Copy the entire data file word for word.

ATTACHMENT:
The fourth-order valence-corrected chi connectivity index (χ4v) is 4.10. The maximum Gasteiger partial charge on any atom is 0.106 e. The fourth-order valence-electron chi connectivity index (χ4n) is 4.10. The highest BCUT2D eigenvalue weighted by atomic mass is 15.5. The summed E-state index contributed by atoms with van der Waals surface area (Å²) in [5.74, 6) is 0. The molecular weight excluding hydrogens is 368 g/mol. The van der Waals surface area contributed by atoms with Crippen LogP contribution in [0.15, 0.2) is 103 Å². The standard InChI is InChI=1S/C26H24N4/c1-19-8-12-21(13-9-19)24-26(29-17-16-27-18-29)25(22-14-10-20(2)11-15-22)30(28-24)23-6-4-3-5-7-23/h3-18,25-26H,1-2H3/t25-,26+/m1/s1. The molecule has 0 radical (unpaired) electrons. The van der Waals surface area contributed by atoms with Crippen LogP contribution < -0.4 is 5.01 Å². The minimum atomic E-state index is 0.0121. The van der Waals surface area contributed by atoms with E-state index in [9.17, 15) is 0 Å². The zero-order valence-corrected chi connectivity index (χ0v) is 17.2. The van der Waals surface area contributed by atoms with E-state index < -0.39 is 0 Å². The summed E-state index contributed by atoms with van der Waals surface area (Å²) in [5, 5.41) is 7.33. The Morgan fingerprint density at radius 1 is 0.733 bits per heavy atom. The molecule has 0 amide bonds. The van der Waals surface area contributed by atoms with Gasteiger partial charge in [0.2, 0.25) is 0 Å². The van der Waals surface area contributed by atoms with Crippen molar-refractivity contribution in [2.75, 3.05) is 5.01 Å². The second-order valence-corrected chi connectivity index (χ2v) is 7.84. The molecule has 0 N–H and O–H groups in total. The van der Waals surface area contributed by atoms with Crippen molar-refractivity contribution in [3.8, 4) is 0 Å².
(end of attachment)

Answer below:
The fourth-order valence-corrected chi connectivity index (χ4v) is 4.10. The maximum Gasteiger partial charge on any atom is 0.106 e. The fourth-order valence-electron chi connectivity index (χ4n) is 4.10. The highest BCUT2D eigenvalue weighted by atomic mass is 15.5. The summed E-state index contributed by atoms with van der Waals surface area (Å²) in [5.74, 6) is 0. The molecular weight excluding hydrogens is 368 g/mol. The van der Waals surface area contributed by atoms with Crippen LogP contribution in [0.15, 0.2) is 103 Å². The standard InChI is InChI=1S/C26H24N4/c1-19-8-12-21(13-9-19)24-26(29-17-16-27-18-29)25(22-14-10-20(2)11-15-22)30(28-24)23-6-4-3-5-7-23/h3-18,25-26H,1-2H3/t25-,26+/m1/s1. The molecule has 0 radical (unpaired) electrons. The van der Waals surface area contributed by atoms with Crippen LogP contribution < -0.4 is 5.01 Å². The minimum atomic E-state index is 0.0121. The van der Waals surface area contributed by atoms with E-state index in [9.17, 15) is 0 Å². The zero-order valence-corrected chi connectivity index (χ0v) is 17.2. The van der Waals surface area contributed by atoms with E-state index < -0.39 is 0 Å². The summed E-state index contributed by atoms with van der Waals surface area (Å²) in [5, 5.41) is 7.33. The Morgan fingerprint density at radius 1 is 0.733 bits per heavy atom. The molecule has 0 amide bonds. The van der Waals surface area contributed by atoms with Gasteiger partial charge in [0.2, 0.25) is 0 Å². The van der Waals surface area contributed by atoms with Crippen molar-refractivity contribution in [2.75, 3.05) is 5.01 Å². The second-order valence-corrected chi connectivity index (χ2v) is 7.84. The molecule has 0 N–H and O–H groups in total. The van der Waals surface area contributed by atoms with Crippen molar-refractivity contribution in [3.8, 4) is 0 Å².